Accession Number : ADA299302
Title : Systemic Problems Within the Army During the Indian Wars (1865-1881).
Descriptive Note : Master's thesis 2 Aug 94-2 Jun 95,
Corporate Author : ARMY COMMAND AND GENERAL STAFF COLL FORT LEAVENWORTH KS
Personal Author(s) : Mabry, Alan T.
PDF Url : ADA299302
Report Date : 02 JUN 1995
Pagination or Media Count : 95
Abstract : This study investigates the Army's post-civil war systemic problems during the Indian wars within the time frame from 1865 to 1881. It examines the areas of leadership, doctrine, training and equipment. The study considers the Sioux Indians and their allies along with Indians who supported the Army during its campaigns in the West. With the Civil War now in the past, the Army appeared to be in a position to annihilate the Indians. The Indian wars, however, lasted for three decades. This effort focused on the reasons for the Army's inability to quickly end conflict with a foe lesser in size and equipment. Problems in our present Army compare to the Army of 1865. After the Civil War, drastic force reductions occurred as seen in recent years. The Army in 1865 had problems adjusting its doctrine and resources to contend with new and smaller adversaries. Very similar difficulties today are the source of complaint by modern leaders. Post-Civil War struggles with doctrine, training the force, force structure, and leadership are clearly challenges we face today. This study, therefore, additionally intends to draw parallels which provide lessons learned for consideration by current leaders.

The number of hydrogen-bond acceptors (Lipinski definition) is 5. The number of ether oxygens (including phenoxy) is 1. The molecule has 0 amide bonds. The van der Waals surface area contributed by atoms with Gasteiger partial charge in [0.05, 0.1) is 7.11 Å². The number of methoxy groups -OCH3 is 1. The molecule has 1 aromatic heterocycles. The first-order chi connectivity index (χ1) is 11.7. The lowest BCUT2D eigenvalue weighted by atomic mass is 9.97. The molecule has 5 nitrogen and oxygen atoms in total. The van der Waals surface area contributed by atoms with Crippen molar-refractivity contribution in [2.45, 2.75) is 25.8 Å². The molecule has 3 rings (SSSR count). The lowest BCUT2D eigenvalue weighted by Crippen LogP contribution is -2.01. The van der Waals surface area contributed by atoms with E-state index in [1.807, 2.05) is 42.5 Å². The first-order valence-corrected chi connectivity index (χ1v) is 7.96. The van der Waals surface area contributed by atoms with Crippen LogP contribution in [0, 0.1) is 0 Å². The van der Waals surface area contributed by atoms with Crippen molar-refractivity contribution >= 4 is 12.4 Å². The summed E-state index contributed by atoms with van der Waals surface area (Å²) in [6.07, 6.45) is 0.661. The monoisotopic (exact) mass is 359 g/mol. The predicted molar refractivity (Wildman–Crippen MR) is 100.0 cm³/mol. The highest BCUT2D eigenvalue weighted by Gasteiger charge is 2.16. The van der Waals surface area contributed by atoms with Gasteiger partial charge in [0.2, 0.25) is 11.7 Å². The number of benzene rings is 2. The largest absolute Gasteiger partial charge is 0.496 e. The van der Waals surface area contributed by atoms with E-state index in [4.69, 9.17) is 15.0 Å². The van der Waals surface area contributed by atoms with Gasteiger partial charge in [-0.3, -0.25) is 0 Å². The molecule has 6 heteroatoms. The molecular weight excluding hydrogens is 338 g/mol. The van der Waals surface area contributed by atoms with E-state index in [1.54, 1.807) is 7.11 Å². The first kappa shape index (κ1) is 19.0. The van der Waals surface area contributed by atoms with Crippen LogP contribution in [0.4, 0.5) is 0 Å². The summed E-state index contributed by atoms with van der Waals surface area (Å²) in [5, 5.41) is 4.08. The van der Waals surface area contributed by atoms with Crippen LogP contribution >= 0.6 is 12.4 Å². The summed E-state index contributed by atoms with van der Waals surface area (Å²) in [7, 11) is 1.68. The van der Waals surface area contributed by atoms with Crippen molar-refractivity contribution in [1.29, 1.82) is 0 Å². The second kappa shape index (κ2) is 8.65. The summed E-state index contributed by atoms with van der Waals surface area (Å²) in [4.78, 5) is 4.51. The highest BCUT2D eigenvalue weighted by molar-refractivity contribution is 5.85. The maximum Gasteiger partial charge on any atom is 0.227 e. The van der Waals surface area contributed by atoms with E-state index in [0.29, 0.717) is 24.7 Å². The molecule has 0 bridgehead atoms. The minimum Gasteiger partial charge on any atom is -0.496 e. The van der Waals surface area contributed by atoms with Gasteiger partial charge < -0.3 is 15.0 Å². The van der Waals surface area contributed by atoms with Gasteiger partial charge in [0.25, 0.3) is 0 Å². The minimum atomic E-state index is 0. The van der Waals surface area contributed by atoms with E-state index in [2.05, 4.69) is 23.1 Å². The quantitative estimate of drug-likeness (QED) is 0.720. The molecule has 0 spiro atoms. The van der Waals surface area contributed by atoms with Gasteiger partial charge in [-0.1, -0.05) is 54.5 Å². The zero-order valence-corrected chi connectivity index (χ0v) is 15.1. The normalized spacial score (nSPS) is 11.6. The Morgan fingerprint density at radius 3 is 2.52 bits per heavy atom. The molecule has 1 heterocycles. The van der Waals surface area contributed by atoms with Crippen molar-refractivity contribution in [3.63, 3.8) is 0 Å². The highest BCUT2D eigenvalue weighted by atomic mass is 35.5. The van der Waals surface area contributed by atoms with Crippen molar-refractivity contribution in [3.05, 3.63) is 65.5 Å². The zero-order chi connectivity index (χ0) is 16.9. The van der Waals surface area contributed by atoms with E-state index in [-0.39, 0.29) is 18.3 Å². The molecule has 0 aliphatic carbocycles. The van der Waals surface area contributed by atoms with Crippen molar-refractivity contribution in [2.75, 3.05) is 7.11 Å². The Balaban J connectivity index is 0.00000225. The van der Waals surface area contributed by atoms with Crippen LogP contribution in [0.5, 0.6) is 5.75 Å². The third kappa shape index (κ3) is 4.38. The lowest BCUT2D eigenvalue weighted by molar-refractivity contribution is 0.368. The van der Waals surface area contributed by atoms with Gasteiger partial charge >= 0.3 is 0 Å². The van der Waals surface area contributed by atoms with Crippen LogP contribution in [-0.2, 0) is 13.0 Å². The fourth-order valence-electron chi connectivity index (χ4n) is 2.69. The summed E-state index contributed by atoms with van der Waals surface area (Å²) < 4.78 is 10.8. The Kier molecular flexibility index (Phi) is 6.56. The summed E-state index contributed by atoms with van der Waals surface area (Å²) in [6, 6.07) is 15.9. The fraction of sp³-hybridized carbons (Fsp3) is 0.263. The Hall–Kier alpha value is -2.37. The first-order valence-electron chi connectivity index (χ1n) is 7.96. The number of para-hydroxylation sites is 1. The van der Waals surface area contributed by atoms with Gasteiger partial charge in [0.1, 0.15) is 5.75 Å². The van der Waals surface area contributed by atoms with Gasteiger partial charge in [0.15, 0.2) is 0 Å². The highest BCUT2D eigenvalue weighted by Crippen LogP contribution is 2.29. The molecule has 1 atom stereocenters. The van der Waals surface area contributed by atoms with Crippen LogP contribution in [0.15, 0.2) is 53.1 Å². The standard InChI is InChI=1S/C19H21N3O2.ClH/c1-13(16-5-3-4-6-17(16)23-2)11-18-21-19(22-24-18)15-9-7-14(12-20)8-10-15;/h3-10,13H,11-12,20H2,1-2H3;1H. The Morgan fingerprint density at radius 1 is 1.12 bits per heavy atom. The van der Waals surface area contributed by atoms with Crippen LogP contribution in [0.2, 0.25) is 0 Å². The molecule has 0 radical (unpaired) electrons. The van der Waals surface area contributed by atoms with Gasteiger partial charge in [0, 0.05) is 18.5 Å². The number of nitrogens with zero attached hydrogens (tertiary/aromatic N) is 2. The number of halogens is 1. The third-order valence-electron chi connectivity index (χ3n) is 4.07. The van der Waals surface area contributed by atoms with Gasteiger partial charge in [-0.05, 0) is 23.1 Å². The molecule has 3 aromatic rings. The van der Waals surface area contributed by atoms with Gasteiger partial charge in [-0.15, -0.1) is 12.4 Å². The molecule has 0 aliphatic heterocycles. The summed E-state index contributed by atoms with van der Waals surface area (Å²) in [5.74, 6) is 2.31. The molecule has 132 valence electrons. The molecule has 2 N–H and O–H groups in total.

Descriptors : *MILITARY HISTORY, *ARMY OPERATIONS, *POSTWAR OPERATIONS, *AMERICAN INDIANS, LAND WARFARE, LESSONS LEARNED, LEADERSHIP, THESES, PROBLEM SOLVING, TIME, CONFLICT.
Subject Categories : Military Operations, Strategy and Tactics
Sociology and Law
Distribution Statement : APPROVED FOR PUBLIC RELEASE